While Alexandra has a sense of order -- she organized the area shown in the top photo -- giant friendly heaps of crap, piled helter skelter, line the other two walls. In the old apartment storage lockers, that mess served a purpose: It discouraged thieves. Here, it is perhaps less justifiable. I've watched a lot of outdoor films and slide shows over the years. Many of them deal with expedition conflicts, but no one ever mentions the issues that arise from the space that outdoor gear demands at home.
Alexandra & I did a little dayhiking in Waterton Lakes yesterday, the Carthew-Alderson trail: about a five-hour hike, plus in our case about an hour and a half for photos.
Because Waterton is four hours away, we drove there the night before & camped in the town campground. I used my North Face VE-25 for the first time in a few years. I've used this tent and its predecessor, the VE-24, for ages, but recently I've gravitated to Hilleberg's Keron tents. Both models are good, but like every item of gear, each has strengths and weaknesses.
The dome-shaped VE-25 has more space inside: more headroom, and each person has ample space to store personal gear in the side apices of the hexagon. The tent itself is a little short for tall people lying down. This is not an issue on brief trips or in summer, but in winter, when I've mostly used the VE-25, the foot of the sleeping bag presses against the door. Because frost forms on the inside skin of the tent at night from breath moisture, the foot of the bag can get wet over time. I have to drape an extra item of clothing over the foot to protect it.
The other big issue with the VE-25, compared to the Hilleberg tunnel tents, is wind performance. The VE-25 is difficult to set up in a strong wind. Solo, it's even harder. (I like to use a two-person tent in winter because once it's up, life is cozy inside, even with bulky clothing.) If the winds are really strong, say 40 or 50 knots, even a well-staked-down VE-25 struggles. I have to line the inside of the tent with heavy rocks to secure it. This is difficult or impossible in winter, because rocks are frozen to the ground. Sometimes I've had to use large hunks of sea ice instead.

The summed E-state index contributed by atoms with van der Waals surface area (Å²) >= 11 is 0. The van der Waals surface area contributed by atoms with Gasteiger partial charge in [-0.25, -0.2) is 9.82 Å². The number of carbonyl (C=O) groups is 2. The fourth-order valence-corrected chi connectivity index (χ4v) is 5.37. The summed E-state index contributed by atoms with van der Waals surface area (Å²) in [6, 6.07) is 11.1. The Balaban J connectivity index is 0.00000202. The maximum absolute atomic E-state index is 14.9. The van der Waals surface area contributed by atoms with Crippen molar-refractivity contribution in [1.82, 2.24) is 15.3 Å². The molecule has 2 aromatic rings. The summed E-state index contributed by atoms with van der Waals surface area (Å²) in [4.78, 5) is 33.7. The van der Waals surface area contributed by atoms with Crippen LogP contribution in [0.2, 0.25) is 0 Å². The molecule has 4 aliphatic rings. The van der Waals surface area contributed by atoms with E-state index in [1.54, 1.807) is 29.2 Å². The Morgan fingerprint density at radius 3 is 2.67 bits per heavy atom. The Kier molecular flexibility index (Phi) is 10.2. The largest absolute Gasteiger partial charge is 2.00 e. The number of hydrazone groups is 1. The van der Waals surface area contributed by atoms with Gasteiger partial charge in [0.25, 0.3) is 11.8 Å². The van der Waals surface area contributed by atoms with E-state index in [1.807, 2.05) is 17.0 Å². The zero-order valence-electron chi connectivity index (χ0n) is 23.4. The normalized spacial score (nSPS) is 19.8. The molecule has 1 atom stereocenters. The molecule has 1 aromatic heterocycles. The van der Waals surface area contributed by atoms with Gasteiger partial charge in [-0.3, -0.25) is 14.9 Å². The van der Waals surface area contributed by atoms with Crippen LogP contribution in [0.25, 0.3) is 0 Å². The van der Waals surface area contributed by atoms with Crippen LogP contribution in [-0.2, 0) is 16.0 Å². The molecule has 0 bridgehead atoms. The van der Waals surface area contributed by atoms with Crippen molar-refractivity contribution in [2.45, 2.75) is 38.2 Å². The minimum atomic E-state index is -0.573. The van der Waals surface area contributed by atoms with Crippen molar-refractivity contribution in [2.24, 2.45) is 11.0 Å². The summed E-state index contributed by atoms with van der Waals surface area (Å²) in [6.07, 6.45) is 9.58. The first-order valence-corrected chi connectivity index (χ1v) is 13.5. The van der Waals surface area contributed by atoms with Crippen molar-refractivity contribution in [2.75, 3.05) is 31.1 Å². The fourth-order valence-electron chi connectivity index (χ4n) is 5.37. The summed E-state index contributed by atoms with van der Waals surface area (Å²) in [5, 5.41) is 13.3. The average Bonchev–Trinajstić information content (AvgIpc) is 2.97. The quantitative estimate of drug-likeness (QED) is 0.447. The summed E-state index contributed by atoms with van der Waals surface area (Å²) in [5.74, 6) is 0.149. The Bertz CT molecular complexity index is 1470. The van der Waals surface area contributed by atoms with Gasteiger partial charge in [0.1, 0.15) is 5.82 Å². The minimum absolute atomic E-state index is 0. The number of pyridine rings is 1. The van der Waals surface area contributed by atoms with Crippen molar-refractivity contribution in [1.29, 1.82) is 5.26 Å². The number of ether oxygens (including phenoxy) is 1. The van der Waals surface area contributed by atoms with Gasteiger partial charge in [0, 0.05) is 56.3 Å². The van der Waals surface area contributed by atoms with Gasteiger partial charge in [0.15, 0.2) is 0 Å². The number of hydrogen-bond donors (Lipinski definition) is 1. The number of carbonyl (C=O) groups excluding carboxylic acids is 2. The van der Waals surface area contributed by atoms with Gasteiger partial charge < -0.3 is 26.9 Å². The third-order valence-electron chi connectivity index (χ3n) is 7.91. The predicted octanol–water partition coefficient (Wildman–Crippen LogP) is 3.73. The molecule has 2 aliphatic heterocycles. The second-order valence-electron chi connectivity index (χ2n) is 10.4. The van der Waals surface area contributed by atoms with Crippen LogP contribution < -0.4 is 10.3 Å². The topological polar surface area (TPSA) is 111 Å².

Finally, the VE-25 takes a long time to set up, since tent and fly are separate entities in this comparatively old design.
Meanwhile, the Hilleberg Kerons (I have both a Keron 3GT and a Keron 2) set up in a flash, since tent and fly are one unit. You can even attach the tent's footprint, or ground sheet, so that everything is together. Wind is no problem for these super tents. They set up easily in any wind, even if you're solo. Once up, even a 50-knot wind just slides off. But the tent requires a little more tweaking: I find myself tightening and re-tightening the guylines two or three times within the first couple of hours before everything is permanently drumtight.
The Kerons are wilderness tents: because of their long length, they fit poorly on those tent platforms you are forced to camp on in many parks. On tight, rocky sites, they are also harder to find room for. They are plenty long inside, but the roof is a little lower and, at least for two people, even the 3GT is a little cramped in winter compared to a dome tent like the VE-25. The Keron vestibules, especially the giant front vestibule, give plenty of space for gear storage, however.
The Kerons are not free-standing like the VE-25; they need to be solidly staked down: This is an issue in places like soft sand beaches, where stakes don't grip well and rocks are nonexistent. Finally, the Kerons are harder to keep clean. You can just pick up a VE-25 and shake it clean of debris and snow every day, but the Kerons must be swept.
Tale of the tents: Hillebergs, below, rule in a wind; dome tents are cozier.
I'm experimenting with two protective Kindle covers, a standard M-Edge leather booklet that fits over the Kindle, and a lightweight nylon sleeve which Alexandra designed and which includes two layers of flexible plastic cutting board material to shield the Kindle's vulnerable face against the rigors of the trail.